In Darkest England and the Way Out

In Darkest England and the Way Out is an 1890 book written by William Booth in which Booth, the founder of the Salvation Army, proposed a number of social reforms to improve the living conditions of the poor in Victorian England. Among other measures, Booth envisioned the creation of "City Colonies", "Farm Colonies" and "Over-Sea Colonies", each "self-helping and self-sustaining communities" which would provide food, work, and shelter for the needy.[1]: 136 

An allegorical map included in In Darkest England, illustrating Booth's proposed scheme for salvation of the poor, including three forms of colony: city, farm, and across the sea.

In Darkest England set the foundation for the Salvation Army's modern social welfare approach. It compared what was considered "civilised" England with "Darkest Africa" – a land then considered poor and backward. What Booth suggested was that much of London and greater England after the Industrial Revolution was not better off in the quality of life than those in the underdeveloped world.

Background and compositionEdit

Booth wrote In Darkest England while his wife, Catherine Booth, lay ill. Catherine died two weeks before the book was published. Booth wrote a tribute to Catherine in the book's preface, expressing his gratitude that "amid the ceaseless suffering of a dreadful malady, my dying wife found relief in considering and developing the suggestions which I have set forth".[2]

Among the works from which Booth drew inspiration was the first volume of Charles Booth's Life and Labour of the People in London, published in 1889, which attempted to quantitatively measure the extent of poverty and deprivation in London. In Darkest England, William Booth would use the figures published in Life and Labour of the People in London to extrapolate estimates which applied to the entire country.[2][1]

Booth was aided in the composition of Darkest England by the newspaper editor W. T. Stead.[1]: 150  It was asserted in some circles that In Darkest England was actually written by the crusading journalist, W. T. Stead, who, in his own words, acted as a "literary hack" for the General when Mrs. Booth lay dying. However, this assumption was swiftly dismissed by Stead some years later, declaring that, "The idea of Darkest England ... was the General's own. My part, of which I had no wish to speak ... was strictly subordinate throughout."[3]


Illustration from Stanley's In Darkest Africa. Booth drew an analogy between the lives of the poor in England with the apparent brutality of Central Africa, as described by Stanley.

The title phrase In Darkest England was chosen as an allusion to In Darkest Africa, the explorer Henry Morton Stanley's account of his travels through Central Africa. Booth employs an extended metaphor comparing the privations of England's poor with those described by Stanley, writing that Darkest England is "alike in its vast extent..., its monotonous darkness, its malaria and its gloom, its dwarfish dehumanized inhabitants, the slavery to which they are subjected, their privations and their misery".[1]: 153 


Booth proposed a strategy to apply the Christian Gospel and work ethic to the problems. The book speaks of abolishing vice and poverty by establishing homes for the homeless, farm communities such as Hadleigh Farm where the urban poor can be trained in agriculture, training centres for prospective emigrants, homes for fallen women and released prisoners, aid for the poor, and help for drunkards. He also lays down schemes for poor men's lawyers, banks, clinics, industrial schools and even a seaside resort. He says that if the state fails to meet its social obligations it will be the task of each Christian to step into the breach.[citation needed] However, Booth was not departing from his spiritual convictions to set up a socialist or communist society or sub-class, supported by people forced to finance his plans; Booth's ultimate aim was to get people "saved."[citation needed]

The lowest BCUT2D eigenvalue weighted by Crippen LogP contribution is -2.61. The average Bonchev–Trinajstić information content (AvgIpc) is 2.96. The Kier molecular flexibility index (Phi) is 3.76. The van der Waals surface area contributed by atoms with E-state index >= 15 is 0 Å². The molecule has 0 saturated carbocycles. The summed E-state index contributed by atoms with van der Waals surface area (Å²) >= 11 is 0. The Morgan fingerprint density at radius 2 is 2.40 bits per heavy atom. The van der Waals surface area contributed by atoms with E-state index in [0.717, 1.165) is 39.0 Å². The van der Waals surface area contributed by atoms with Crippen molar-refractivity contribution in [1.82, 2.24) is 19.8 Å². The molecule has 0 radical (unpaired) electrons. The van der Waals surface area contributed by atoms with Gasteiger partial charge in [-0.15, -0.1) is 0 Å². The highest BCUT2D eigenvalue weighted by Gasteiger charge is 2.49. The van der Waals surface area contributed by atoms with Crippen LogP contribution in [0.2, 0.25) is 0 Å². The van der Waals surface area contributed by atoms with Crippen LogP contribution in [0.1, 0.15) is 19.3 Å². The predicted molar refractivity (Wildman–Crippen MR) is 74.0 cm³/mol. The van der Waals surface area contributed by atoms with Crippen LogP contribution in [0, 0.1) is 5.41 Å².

Booth asserts in his introduction,

I have no intention to depart in the smallest degree from the main principles on which I have acted in the past. My only hope for the permanent deliverance of mankind from misery, either in this world or the next, is the regeneration or remaking of the individual by the power of the Holy Ghost through Jesus Christ. But in providing for the relief of temporal misery I reckon that I am only making it easy where it is now difficult, and possible where it is now all but impossible, for men and women to find their way to the Cross of our Lord Jesus Christ.


Within a month of publication, Darkest England had sold 115,000 copies.[1]: 155 

In Darkest England and the Way Out was reprinted several times and lately in 2006. There are also other works that have focused on the impact and significance of In Darkest England. For example, marking the 125th anniversary of the publication of In Darkest England, the book Darkness and Deliverance: 125 Years of the Darkest England Scheme contains fifteen chapters from leading and emerging authors that explore various historical aspects and future implications of the Darkest England scheme.[4]


  1. ^ a b c d e Bailey, Victor (1984). ""In Darkest England and the Way Out": The Salvation Army, Social Reform and the Labour Movement, 1885–1910" (PDF). International Review of Social History. 29 (2).
  2. ^ a b Hattersley, Roy (1999), Blood and Fire: William and Catherine Booth and the Salvation Army, Little Brown, ISBN 0-316-85161-2
  3. ^ Quoted in Robert Sandall, The History of the Salvation Army, vol. 3, 1883–1953, Social Reform and Welfare Work (1955), Appendix B, pp. 324–32
  4. ^ Seaman, Matthew, ed. (2016). "Darkness and Deliverance: 125 years of the Darkest England scheme". Salvo Publishing / Chaordic Creative.

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